standard model

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Standard Model,

in physics: see elementary particleselementary particles,
the most basic physical constituents of the universe. Basic Constituents of Matter

Molecules are built up from the atom, which is the basic unit of any chemical element. The atom in turn is made from the proton, neutron, and electron.
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Standard model

The theory that explains the three major interactions of elementary particle physics—the strong interaction responsible for nuclear forces, the weak interaction responsible for radioactive decay, and the electromagnetic interaction—in terms of a common physical picture. The model for this picture is quantum electrodynamics, the fundamental theory underlying electromagnetism. In that theory, electrons, viewed as structureless elementary constituents of matter, interact with photons, structureless elementary particles of light. The standard model extends quantum electrodynamics to explain all three interactions of subnuclear physics in terms of similar basic constituents. See Electron, Electroweak interaction, Elementary particle, Light, Photon, Quantum chromodynamics, Quantum electrodynamics, Strong nuclear interactions, Weak nuclear interactions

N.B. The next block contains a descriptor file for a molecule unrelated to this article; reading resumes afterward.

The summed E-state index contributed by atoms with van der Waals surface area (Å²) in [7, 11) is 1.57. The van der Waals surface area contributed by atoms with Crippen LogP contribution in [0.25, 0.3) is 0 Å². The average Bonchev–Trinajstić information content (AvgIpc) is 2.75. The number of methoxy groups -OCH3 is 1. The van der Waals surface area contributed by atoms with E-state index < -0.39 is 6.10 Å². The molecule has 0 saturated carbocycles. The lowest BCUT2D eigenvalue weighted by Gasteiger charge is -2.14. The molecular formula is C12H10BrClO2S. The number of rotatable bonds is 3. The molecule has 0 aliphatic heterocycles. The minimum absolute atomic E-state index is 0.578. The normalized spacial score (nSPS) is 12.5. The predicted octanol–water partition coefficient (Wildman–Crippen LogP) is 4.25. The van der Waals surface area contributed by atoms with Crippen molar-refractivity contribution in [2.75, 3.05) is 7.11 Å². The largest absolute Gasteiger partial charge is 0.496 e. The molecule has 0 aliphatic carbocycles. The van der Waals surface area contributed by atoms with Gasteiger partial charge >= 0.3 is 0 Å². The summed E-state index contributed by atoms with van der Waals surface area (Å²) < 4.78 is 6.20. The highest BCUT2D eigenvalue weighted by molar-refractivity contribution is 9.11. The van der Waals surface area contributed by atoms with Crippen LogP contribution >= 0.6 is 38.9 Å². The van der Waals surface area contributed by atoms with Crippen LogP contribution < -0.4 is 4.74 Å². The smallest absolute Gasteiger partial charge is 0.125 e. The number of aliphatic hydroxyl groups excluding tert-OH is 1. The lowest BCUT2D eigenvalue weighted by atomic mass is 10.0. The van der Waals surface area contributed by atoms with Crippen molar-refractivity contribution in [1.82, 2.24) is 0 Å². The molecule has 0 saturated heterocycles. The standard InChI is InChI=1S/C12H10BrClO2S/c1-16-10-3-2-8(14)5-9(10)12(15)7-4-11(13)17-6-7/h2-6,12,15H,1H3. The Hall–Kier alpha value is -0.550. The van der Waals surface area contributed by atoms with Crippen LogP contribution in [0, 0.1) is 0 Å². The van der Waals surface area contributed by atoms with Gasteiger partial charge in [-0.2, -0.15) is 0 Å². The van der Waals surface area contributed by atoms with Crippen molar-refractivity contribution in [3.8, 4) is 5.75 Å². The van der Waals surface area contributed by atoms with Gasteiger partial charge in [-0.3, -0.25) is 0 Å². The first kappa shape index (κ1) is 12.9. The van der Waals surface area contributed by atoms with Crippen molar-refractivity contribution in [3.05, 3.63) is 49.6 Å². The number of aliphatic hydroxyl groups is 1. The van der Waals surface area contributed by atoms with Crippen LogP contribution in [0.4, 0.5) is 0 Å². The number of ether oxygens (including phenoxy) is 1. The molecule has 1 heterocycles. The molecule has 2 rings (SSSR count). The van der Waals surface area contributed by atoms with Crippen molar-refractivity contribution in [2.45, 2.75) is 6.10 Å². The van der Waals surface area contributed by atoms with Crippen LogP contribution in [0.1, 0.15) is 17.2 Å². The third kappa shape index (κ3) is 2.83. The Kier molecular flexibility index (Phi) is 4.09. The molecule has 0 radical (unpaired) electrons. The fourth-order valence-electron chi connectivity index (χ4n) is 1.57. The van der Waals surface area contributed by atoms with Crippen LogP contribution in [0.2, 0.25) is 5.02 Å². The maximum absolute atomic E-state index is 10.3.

McGraw-Hill Concise Encyclopedia of Physics. © 2002 by The McGraw-Hill Companies, Inc.

standard model

The accepted but possibly incomplete theoretical framework for describing something such as the origin of the Universe, the processes in the interior of the Sun, or the interactions of elementary particles.
Collins Dictionary of Astronomy © Market House Books Ltd, 2006

standard model

[′stan·dərd ′mäd·əl]
(particle physics)
The modern theory of the interactions of elementary particles, comprising the Weinberg-Salam theory and quantum chromodynamics.
McGraw-Hill Dictionary of Scientific & Technical Terms, 6E, Copyright © 2003 by The McGraw-Hill Companies, Inc.